See the cup-shaped socket in a squirrels' pelvis, 5cm long

The two bones of the pelvis link together, around the 'sacral vertebrae'. In birds, the pelvic bones are fused with the vertebrae in this area, for added stability.

House sparrow. The pelvic bones are fused with the vertebrae to form one bone. The pelvis and tail bones measure 2.5cm in total.

In the Mole, the four sacral vertebrae are fused with the pelvic bones. This gives reduced flexibility but extra stability.

Mole. a long, thin pelvis fused with the vertebrae, 2.5cm long x 0.8cm wide.
Rat, four unfused sacral vertebrae, between the two long, pelvic bones, which are 4cm long.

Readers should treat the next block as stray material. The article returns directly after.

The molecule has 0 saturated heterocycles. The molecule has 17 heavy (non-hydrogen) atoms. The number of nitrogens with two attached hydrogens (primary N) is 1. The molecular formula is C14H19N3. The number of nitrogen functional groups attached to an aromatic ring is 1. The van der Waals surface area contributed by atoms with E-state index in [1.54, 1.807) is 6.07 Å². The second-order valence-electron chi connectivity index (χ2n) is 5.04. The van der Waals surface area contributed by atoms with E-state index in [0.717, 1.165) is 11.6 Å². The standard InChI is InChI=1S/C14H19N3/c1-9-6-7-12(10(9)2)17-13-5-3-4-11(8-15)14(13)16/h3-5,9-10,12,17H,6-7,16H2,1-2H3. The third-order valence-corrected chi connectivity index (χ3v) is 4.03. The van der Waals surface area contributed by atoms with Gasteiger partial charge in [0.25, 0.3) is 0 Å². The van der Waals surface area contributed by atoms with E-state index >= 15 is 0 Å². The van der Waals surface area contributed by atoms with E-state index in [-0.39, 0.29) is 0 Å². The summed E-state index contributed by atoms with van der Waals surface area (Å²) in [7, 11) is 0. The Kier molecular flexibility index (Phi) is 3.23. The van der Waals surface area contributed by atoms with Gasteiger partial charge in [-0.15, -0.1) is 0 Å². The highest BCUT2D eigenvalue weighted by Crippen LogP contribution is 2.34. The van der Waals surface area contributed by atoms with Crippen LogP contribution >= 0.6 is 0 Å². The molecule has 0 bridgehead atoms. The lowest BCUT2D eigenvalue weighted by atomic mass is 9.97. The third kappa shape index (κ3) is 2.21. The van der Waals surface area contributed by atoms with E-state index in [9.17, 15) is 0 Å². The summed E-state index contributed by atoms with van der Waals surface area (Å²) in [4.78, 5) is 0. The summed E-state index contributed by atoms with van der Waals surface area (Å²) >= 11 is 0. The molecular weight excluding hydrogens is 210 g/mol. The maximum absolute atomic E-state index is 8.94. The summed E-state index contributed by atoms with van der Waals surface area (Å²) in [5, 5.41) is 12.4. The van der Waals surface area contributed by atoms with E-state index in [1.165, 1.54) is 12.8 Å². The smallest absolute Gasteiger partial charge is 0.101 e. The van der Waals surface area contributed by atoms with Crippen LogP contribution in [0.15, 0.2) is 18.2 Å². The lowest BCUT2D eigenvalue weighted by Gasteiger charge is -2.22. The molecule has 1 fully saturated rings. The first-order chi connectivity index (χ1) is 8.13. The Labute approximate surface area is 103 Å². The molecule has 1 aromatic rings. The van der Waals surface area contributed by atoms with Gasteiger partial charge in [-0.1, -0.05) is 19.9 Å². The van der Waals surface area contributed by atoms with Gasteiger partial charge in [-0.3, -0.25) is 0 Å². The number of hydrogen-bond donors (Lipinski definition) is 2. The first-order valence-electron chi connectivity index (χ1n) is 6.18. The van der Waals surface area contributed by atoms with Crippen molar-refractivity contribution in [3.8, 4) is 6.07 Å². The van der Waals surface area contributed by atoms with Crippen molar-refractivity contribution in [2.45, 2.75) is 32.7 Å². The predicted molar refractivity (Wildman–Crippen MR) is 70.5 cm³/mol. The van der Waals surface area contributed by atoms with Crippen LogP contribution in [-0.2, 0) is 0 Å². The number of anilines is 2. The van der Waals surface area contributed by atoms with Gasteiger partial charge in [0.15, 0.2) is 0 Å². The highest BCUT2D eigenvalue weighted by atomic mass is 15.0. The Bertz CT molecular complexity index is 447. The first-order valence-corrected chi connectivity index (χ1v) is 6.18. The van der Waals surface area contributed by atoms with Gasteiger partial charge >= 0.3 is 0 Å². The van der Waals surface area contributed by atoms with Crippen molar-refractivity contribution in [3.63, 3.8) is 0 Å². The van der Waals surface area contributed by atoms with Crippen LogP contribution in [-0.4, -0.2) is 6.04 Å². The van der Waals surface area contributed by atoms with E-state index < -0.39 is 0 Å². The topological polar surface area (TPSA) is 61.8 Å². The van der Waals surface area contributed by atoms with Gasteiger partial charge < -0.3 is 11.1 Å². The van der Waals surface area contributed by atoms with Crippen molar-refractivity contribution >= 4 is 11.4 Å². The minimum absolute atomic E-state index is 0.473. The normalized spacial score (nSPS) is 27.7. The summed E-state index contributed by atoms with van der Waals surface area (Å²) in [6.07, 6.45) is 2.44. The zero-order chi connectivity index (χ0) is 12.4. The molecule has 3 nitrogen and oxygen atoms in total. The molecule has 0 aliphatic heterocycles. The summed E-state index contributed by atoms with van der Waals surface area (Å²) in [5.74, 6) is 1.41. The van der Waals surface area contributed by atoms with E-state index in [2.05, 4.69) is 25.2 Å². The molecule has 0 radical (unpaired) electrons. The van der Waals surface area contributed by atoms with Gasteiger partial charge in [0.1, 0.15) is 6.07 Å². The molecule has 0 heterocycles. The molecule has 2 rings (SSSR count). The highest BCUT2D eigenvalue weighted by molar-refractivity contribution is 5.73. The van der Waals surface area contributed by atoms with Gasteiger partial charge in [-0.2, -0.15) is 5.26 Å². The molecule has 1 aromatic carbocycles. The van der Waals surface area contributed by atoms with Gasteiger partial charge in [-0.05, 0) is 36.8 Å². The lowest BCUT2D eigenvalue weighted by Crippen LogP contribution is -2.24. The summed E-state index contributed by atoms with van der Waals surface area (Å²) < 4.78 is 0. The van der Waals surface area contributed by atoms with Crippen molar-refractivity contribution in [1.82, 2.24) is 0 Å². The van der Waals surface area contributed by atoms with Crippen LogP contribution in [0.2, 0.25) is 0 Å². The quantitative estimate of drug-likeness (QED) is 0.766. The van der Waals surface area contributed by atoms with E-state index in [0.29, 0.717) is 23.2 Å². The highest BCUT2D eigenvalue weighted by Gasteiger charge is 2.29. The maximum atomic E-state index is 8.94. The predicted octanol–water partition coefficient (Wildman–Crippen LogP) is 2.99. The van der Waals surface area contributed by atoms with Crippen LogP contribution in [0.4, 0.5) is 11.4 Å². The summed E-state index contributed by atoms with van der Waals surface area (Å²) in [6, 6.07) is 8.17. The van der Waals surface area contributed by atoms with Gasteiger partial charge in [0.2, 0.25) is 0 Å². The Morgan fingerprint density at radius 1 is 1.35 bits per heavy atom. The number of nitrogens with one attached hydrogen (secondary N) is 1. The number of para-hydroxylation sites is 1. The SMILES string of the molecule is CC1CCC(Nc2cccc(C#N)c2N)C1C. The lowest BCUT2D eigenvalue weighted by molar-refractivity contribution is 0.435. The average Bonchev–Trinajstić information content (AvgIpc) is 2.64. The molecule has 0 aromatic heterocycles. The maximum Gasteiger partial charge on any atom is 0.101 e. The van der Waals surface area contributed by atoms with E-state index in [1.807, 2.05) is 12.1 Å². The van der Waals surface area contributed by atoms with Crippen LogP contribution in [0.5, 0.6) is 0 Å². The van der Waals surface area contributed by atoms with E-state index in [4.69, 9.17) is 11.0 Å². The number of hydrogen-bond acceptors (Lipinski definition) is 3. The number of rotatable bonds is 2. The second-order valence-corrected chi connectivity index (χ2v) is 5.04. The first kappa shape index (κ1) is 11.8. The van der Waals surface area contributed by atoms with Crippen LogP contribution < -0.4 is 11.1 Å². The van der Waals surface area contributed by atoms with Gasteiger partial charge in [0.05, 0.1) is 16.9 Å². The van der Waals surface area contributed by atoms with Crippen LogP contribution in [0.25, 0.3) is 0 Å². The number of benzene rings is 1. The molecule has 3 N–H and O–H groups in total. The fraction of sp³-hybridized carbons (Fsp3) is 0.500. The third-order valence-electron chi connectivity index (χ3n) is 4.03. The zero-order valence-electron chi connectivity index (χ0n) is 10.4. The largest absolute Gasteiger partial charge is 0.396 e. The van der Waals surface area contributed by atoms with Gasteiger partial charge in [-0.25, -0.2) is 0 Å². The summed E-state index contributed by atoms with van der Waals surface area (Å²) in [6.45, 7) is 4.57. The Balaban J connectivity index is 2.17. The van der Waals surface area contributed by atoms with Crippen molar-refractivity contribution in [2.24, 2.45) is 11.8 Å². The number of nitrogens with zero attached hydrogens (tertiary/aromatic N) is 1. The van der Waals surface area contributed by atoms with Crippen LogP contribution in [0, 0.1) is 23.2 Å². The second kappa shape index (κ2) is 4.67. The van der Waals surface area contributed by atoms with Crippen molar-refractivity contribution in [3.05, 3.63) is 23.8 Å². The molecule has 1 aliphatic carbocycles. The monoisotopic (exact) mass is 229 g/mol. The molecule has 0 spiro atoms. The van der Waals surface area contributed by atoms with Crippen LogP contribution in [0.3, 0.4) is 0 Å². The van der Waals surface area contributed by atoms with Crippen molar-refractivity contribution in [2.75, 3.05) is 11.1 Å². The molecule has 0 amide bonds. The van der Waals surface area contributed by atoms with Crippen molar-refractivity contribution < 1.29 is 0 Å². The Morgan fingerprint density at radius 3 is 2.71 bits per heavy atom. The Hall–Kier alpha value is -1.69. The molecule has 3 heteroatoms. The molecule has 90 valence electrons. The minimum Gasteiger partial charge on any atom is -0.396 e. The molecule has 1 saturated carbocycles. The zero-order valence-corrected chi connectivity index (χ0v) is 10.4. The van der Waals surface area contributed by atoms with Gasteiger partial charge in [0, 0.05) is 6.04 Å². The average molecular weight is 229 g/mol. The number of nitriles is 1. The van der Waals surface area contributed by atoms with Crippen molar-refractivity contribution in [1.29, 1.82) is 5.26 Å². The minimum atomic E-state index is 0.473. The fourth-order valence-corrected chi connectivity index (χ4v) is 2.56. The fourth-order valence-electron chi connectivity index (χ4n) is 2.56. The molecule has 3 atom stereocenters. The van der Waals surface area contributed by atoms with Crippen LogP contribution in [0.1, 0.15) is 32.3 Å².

The pelvis lies horizontally along the spine. Muscles which move the legs and knees, attach onto the surface of the pelvis.

Field vole pelvis, 1.5cm long x 0.5cm wide, attached so that the hind legs join at right angles with the spine.

Animals like the rabbit which run, have a longer, thinner pelvis. This gives them extra leverage when they push off and leap across the ground.

Rabbit pelvis, 7.5cm long x 4cm wide. Also, sacral vertebrae

Slow-moving, heavy animals like the badger have a broader pelvis, with more surface area where the muscles can attach.

Animals which walk on four legs have their hind legs coming out at right angles to the spine. Humans, who walk on two legs, have their legs in a straight line with the spine. This helps put the weight over our feet.

Field vole's pelvis and femur, connecting with a ball and socket joint. Femur is 1.2cm long.
For scale, four tiny Field vole pelvic bones, 1.5cm long, inside a pea pod!